'Cure – The Life of Another': Sarajevo Review
A lonely teenager is haunted by her friend’s death in this good-looking Balkan psychodrama
A prickly friendship between two teenage girls turns to tragedy in this absorbing rites-of-passage drama, which blends psychological realism with teasing hints of the supernatural. Set in 1993, the story takes place in Dubrovnik on Croatia’s Dalmatian coast, a city still in recovery from shelling and siege conditions during the Balkan wars. But the aftershocks of conflict are only dramatically present as background radiation, a lingering emotional trauma for Dubrovnik's mostly female population whose menfolk never returned from battle.
Blending autobiographical elements with a fictionalized twist on real events, Cure: The Life of Another is Croatia-born, Switzerland-based writer-director Andrea Staka's belated follow-up to her award-winning 2006 debut Fraulein. Screened at both the Sarajevo and Locarno film festivals last month, this sophisticated psychodrama feels like a natural candidate for further festival bookings. Overseas theatrical interest will be niche, but pan-European co-production credits, strong performances and positive word of mouth should help.
The film’s impressively mature novice star is 14-year-old Sylvie Marinkovic, who combines haunted intensity with a sharp-angled beauty reminiscent of the young Nastassja Kinski. She plays Linda, a solitary new arrival in Dubrovnik. Though born in Croatia, Linda escaped the recent wars by relocating to Switzerland, but has now returned with her doctor father following his divorce from her Swiss mother. Her mixed-up nationality only adds to her isolation at high school, where her only friend is the emotionally manipulative and sexually flirtatious Eta (Lucia Radulovic).
One afternoon, on the rocky slopes high above the Adriatic, the hormonally charged tensions between the girls take a shock turn when Linda fights back against Eta’s power games, shoving her off the cliffside to her death. A police investigation absolves her of blame, but Linda remains deeply traumatized by guilt and fuzzy about her motives. Wearing the dead girl’s clothes and reading from her private diaries, she performs a bizarre kind of penance, becoming a surrogate Eta to the grieving mother (Marija Skaricic) and grandmother (Mirjana Karanovic). Meanwhile, Eta’s ghost becomes a constant presence, haunting and taunting Linda at every turn. But is she a phantom menace or just a guilty hallucination?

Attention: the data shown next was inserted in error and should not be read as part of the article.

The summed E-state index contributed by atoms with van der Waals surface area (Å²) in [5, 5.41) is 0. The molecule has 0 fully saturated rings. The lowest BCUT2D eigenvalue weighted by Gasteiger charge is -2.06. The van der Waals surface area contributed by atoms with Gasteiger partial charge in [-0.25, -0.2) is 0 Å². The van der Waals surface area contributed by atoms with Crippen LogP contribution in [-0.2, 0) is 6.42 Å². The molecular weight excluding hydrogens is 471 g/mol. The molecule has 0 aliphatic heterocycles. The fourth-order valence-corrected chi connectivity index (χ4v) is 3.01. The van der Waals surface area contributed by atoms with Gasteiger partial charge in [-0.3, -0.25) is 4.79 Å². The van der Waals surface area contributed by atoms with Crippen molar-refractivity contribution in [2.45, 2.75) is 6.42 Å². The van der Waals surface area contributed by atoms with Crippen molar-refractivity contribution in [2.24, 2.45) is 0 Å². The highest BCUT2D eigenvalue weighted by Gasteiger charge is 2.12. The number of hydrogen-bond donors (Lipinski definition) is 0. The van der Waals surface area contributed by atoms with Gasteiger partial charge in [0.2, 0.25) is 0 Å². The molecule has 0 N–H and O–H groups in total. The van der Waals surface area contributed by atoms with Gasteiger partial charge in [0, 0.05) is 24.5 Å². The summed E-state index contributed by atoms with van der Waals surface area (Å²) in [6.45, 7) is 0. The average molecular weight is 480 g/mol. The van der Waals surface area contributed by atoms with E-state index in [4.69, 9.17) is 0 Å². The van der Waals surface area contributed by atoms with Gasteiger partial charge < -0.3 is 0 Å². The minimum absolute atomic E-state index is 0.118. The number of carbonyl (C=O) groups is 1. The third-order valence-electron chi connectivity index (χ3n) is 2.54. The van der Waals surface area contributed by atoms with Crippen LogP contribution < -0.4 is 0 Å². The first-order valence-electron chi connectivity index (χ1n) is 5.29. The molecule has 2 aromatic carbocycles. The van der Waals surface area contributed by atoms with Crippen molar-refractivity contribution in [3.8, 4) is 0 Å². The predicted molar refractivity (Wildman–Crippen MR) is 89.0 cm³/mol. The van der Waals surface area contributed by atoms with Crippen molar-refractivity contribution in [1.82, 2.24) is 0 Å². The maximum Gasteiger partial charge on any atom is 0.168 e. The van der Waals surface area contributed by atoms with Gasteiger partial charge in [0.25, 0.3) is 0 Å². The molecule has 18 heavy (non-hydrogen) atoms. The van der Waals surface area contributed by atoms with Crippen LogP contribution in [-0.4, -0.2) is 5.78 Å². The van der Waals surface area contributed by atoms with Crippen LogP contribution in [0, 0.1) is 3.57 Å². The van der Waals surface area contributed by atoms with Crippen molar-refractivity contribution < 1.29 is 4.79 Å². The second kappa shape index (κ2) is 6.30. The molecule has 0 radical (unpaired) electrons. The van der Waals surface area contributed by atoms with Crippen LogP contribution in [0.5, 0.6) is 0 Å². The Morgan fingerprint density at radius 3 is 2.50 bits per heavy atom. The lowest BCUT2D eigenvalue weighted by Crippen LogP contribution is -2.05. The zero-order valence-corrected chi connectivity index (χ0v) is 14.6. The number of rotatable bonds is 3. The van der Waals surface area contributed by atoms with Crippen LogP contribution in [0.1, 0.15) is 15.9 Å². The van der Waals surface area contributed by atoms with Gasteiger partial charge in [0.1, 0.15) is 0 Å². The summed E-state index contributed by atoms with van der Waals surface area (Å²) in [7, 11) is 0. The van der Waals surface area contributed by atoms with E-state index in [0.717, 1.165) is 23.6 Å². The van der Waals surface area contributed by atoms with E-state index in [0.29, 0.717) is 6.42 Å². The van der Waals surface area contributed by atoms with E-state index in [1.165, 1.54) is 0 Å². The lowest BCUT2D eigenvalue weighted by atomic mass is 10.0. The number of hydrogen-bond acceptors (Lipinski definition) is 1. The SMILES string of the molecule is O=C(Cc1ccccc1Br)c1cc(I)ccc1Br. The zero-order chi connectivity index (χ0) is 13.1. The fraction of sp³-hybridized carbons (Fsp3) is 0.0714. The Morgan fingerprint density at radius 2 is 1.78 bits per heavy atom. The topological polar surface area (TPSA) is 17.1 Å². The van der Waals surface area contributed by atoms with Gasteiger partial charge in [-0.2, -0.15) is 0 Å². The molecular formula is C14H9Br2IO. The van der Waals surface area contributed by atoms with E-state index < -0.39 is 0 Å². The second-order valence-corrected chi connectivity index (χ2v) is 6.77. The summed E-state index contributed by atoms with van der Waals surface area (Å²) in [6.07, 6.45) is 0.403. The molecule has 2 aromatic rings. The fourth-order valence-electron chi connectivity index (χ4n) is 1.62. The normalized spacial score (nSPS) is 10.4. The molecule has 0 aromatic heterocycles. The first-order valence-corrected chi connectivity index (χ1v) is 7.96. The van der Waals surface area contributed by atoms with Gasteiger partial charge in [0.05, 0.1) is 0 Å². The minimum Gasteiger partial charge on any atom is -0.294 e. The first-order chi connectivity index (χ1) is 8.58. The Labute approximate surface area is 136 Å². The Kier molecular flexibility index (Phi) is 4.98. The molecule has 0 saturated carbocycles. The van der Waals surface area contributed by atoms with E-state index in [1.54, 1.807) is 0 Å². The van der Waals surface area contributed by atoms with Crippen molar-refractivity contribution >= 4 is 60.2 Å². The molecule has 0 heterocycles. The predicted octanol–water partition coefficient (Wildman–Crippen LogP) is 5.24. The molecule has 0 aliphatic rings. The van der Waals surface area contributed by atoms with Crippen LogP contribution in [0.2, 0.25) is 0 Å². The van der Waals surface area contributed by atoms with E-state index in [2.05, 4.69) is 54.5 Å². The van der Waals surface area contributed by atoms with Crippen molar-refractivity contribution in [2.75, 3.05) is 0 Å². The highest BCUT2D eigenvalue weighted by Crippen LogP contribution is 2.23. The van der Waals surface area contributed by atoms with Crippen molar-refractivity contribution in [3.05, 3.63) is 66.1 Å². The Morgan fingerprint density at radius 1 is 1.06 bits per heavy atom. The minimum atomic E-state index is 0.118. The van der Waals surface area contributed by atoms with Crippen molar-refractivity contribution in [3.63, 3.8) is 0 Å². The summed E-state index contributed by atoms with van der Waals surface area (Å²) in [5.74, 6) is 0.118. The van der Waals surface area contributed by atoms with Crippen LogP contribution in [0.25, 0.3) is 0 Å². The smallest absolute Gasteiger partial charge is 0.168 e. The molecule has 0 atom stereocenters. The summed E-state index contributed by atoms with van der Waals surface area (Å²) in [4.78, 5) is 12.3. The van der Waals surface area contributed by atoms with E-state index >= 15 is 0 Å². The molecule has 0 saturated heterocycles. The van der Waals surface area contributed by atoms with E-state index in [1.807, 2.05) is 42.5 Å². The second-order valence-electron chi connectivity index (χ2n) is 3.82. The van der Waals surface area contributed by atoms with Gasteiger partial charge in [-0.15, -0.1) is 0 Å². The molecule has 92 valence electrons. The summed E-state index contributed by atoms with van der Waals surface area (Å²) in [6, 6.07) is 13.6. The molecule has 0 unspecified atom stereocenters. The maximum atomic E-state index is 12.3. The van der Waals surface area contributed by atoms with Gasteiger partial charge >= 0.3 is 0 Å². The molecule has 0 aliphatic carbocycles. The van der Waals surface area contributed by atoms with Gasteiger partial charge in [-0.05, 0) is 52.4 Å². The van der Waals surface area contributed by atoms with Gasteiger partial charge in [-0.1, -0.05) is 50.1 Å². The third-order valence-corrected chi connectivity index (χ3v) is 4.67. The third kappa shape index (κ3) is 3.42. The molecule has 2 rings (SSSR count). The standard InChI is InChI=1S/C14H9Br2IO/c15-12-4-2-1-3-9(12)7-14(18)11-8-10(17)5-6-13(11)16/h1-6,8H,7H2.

Elegantly shot by Martin Gschlacht, who regularly works with Austrian director Jessica Hausner, Cure – The Life of Another is full of striking visual poetry. Usually thronging with tourists, the ruggedly handsome stone boulevards of Dubrovnik are magically transformed into ghostly, depopulated, otherworldly spaces. A hallucinatory shot featuring Linda and Eta back-to-back with their long hair intertwined makes a powerful statement both visually and psychologically.
As the mood darkens and Linda’s mental state worsens, the story seems to be heading towards psycho-horror terrain with subliminal echoes of Peter Weir’s cryptic classic Picnic at Hanging Rock and Darren Aronofsky’s identity-blurring diva-fest Black Swan. But Štaka ultimately favors subtlety over sensationalism, steering Linda back towards a more realistic reconciliation with her family, her dead friend and her own crushing sense of guilt.
Cure - The Life of Another is a nuanced meditation on the lingering losses of war, the hidden wounds of exile and the fissile love-hate dynamics of teenage friendship, especially between girls. It may leave some viewers unsatisfied with its stagey supernatural elements, ambivalent resolution and sketchily drawn minor characters. But Štaka’s haunted coming-of-age drama still leaves behind a potent, melancholy afterglow that feels greater than the sum of its modest ingredients.
Production companies: Okofilm Productions, Živa Produkcija, Deblokada
Starring: Sylvie Marinković, Lucia Radulović, Marija Škaričic, Mirjana Karanović, Leon Lučev
Director: Andrea Štaka
Writers: Andrea Štaka, Thomas Imbach, Marie Kreutzer
Producers: Thomas Imbach, Andrea Štaka, Damir Ibrahimović, Jasmila Žbanić, Leon Lučev
Cinematographer: Martin Gschlacht
Editor: Tom La Belle
Music: Milica Paranosić
Sales company: Okofilm Productions, Zurich
Unrated, 83 minutes